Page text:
Let’s see what was offered to us by the author of the French longboat model.
The first thing worth noting is the way the model is built. It is as close to building a real boat, as possible “on the table”, up to the need to remove the bevels from the details of the hull set. The construction of the hull was carried out on the slipway at keel position up.
The development of the theoretical drawing was carried out in a professional shipbuilding’s software, which ensured sufficient (with excess!) accuracy of the developmented details. The correctly chosen prototype of the boat made it possible to minimize the drawback of paper technology – the inability to reproduce surfaces of double curvature.
Another innovation was the special design of frames built into special frames. This made it possible to use thin and fragile parts, which aren’t being implemented in not all models. Typically, the thickness of timbers on boat models does not fit the scale. Timbers were made over dimensions to ensure the strength of the parts as usual.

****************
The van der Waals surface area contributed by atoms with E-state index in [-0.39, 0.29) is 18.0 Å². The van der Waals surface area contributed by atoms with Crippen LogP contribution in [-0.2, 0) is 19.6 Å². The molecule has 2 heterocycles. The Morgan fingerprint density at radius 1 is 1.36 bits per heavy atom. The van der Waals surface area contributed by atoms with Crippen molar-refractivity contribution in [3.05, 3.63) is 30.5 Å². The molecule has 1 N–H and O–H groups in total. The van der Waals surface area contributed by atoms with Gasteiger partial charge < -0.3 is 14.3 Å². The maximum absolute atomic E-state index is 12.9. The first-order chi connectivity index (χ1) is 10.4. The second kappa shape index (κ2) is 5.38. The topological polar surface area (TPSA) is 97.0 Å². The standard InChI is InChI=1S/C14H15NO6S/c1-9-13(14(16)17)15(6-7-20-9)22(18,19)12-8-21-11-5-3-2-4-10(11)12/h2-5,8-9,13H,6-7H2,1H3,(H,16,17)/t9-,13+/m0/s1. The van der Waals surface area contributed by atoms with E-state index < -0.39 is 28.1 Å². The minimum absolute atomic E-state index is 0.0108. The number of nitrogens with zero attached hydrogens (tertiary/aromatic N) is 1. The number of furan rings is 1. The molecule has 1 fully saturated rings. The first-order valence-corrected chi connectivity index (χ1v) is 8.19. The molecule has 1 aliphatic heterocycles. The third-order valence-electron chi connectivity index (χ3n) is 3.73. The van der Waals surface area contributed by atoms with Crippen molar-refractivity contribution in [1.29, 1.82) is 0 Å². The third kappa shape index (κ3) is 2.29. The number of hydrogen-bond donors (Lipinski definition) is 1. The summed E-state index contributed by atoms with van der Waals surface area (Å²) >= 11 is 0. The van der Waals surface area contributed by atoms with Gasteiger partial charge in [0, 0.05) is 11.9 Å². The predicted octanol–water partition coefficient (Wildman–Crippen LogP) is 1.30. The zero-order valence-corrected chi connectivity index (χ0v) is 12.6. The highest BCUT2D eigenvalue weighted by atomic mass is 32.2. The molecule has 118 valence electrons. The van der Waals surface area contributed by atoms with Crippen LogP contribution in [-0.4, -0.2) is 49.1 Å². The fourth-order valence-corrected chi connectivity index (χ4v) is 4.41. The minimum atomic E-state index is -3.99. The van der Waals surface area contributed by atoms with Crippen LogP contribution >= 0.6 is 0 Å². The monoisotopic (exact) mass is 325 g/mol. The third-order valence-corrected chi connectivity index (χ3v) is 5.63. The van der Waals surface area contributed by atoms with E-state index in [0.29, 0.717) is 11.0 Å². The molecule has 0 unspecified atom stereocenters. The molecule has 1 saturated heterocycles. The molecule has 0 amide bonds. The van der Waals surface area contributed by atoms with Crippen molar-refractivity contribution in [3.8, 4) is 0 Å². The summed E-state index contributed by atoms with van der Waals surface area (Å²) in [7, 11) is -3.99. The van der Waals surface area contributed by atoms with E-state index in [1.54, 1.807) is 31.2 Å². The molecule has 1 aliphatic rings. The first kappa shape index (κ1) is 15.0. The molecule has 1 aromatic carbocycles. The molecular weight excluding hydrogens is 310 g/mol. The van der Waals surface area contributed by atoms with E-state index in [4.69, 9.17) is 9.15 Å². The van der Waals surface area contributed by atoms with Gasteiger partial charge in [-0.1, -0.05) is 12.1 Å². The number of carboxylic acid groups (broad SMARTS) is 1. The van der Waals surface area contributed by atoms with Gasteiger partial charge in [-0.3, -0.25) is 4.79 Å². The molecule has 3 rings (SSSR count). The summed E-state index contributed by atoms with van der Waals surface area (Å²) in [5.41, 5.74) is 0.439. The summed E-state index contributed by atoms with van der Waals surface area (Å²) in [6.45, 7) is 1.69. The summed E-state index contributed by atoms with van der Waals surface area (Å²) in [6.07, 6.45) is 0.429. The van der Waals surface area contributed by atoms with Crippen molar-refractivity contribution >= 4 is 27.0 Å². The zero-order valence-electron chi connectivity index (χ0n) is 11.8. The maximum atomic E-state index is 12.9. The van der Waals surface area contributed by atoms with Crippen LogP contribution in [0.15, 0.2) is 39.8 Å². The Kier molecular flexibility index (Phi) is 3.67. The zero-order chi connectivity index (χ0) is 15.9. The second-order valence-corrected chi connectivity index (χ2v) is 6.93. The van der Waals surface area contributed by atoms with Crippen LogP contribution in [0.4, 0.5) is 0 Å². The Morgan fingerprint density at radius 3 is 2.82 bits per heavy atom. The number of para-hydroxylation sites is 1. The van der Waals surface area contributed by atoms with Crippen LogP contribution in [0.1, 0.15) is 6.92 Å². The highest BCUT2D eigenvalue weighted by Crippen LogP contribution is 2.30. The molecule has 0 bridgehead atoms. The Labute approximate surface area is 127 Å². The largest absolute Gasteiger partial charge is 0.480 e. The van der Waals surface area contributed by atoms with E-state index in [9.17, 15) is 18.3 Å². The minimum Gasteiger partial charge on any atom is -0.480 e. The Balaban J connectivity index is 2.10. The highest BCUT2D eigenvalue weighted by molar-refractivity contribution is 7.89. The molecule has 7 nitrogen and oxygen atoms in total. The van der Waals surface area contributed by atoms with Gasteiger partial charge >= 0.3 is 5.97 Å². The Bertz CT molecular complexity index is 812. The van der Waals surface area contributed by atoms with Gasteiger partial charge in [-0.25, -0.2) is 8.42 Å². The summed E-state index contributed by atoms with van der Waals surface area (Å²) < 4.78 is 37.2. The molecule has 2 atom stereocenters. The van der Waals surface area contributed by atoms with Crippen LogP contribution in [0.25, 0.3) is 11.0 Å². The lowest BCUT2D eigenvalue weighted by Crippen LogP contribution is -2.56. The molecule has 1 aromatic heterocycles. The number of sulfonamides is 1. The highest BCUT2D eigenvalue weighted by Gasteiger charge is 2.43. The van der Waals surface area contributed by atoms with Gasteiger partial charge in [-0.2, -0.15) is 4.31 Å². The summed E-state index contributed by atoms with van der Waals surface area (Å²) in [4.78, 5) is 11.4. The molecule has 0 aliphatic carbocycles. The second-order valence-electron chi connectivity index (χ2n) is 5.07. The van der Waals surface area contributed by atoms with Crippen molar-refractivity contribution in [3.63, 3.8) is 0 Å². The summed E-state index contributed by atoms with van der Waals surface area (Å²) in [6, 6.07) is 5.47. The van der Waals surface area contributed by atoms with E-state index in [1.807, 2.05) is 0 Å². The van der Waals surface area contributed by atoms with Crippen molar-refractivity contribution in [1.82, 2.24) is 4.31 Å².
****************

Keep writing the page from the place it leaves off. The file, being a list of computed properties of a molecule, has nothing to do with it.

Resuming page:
The use of colored paper as the main material, glued in 2-4 layers on many details, made it possible to achieve high realism in detailing and surface finishing of the model; paper can be processed with needle files and sandpaper.
Special mention deserves the use of steel wire for the “forging” of various shackles, hooks, eyes, strips and others. The wire from paper clips was chosen because of its similarity to real ship iron.
Rigging and sails have also been radically updated. The ropes were twisted in a rope making machine and had been wrapped out in a knitting machine (pardon me, I couldn’t find this word in the dictionary); glued construction was used for the sails, which made it possible to ensure their relief.
Summarizing this list, which could be continued more, I would like to note that the model really contains a lot of new technological techniques, which, as the author hopes, will benefit the model community.